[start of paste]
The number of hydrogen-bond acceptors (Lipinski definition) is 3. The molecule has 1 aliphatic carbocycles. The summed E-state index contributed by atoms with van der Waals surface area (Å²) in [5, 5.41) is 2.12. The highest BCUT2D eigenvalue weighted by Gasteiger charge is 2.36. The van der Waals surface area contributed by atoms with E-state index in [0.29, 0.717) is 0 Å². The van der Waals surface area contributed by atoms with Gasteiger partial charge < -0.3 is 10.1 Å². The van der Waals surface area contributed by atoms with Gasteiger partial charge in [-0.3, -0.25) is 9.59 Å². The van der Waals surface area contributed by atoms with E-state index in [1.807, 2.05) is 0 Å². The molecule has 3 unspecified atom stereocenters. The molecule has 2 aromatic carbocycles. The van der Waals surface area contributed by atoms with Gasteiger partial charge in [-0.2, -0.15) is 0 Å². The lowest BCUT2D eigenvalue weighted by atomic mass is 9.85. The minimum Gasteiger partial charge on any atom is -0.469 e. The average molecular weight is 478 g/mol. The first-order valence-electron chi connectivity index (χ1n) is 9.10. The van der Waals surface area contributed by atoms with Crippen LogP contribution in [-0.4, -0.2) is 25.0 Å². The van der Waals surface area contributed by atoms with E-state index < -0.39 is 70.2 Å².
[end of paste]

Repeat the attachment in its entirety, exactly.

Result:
The number of hydrogen-bond acceptors (Lipinski definition) is 3. The molecule has 1 aliphatic carbocycles. The summed E-state index contributed by atoms with van der Waals surface area (Å²) in [5, 5.41) is 2.12. The highest BCUT2D eigenvalue weighted by Gasteiger charge is 2.36. The van der Waals surface area contributed by atoms with E-state index in [0.29, 0.717) is 0 Å². The van der Waals surface area contributed by atoms with Gasteiger partial charge < -0.3 is 10.1 Å². The van der Waals surface area contributed by atoms with Gasteiger partial charge in [-0.3, -0.25) is 9.59 Å². The van der Waals surface area contributed by atoms with E-state index in [1.807, 2.05) is 0 Å². The molecule has 3 unspecified atom stereocenters. The molecule has 2 aromatic carbocycles. The van der Waals surface area contributed by atoms with Gasteiger partial charge in [-0.2, -0.15) is 0 Å². The lowest BCUT2D eigenvalue weighted by atomic mass is 9.85. The minimum Gasteiger partial charge on any atom is -0.469 e. The average molecular weight is 478 g/mol. The first-order valence-electron chi connectivity index (χ1n) is 9.10. The van der Waals surface area contributed by atoms with Crippen LogP contribution in [-0.4, -0.2) is 25.0 Å². The van der Waals surface area contributed by atoms with E-state index < -0.39 is 70.2 Å².